Shift/Alt + D  Create a copy/creeate an instantiate of selected
 Ctrl + S  Save project
 Z   Shading Menu
 N  Toggle Properties Tab
 T  Toggle Toolbar

Animation Shortcuts
 I  Insert a keyframe
 Alt + I  Clear the keyframe
 Shift + Alt  Clear all keyframes (removing all F-Curves)
 Ctrl + D  Assign a driver
 Ctrl + Alt + D  Clear the driver
 K  Add a Keying Set
 Alt + K  Clear the Keying Set

#7 Add-ons

There is several add-ons that you can activate in Edit → Preferences → Add-ons, they could make you happy.

Try to get the following addons:

  • Import-Export glTF 2.0 Format
  • Mesh: LoopTools
  • Node: Node Wrangler
  • Object: Texel Density Checker
  • Rigging: Rigify
  • UV: UV Toolkit
  • Add Curve: Curve Tools
  • Add Curve: Simplify Curves+
  • Add Curve: Extra Objects

#How to Render

There is more documentation that can help you with Render settings and technical issues.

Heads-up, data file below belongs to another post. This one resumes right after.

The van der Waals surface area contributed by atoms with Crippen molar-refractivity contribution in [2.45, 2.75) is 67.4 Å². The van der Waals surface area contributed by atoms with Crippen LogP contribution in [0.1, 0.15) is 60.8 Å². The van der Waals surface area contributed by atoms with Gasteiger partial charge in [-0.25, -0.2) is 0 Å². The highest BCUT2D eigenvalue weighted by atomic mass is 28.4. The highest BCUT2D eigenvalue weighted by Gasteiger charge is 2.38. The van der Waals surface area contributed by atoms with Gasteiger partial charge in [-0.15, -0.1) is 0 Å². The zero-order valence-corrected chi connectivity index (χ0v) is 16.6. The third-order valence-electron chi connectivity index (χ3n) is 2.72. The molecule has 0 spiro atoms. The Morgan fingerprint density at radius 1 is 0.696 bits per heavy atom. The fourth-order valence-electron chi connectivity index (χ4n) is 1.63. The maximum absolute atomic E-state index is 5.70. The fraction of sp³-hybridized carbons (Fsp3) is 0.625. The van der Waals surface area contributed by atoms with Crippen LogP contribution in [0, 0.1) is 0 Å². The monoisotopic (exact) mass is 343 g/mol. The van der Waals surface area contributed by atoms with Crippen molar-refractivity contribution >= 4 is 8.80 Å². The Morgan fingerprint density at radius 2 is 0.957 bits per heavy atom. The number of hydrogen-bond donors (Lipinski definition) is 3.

#Export for Maya (freeze transforms)

If we are working with blender and our partner is working with Maya, we have to touch a couple of settings so that when we export it in Blender and import it in Maya the transformations are freeze and the scale to 1.

We only have to set the Unit Scale to 0.01 and in the “Export Window” change the scale to 100.

#Export FBX to GLB

Select all objects to export and go to file, export, export to glb. Before exporting, activate limit to: selected objects on the right side.

‼ If you have any problems with the textures, select the shading icon at the top of the screen. Go to file, external data and find missing files. By this way, you can manually search for the path file.‼

Remember, if you work at different brunches, make sure you're at the right one.

If you still don't see the texture, select the model and enter the material properties on the right side.

To the left of the base color select the icon and expand it, select the file icon. By this way select manually images too.

If the alphas don't work, go to the “Shader Editor” at the top and join the alpha nodes if needed. Make sure in settings on the material properties, Blend mode is correct.

#Delete duplicated materials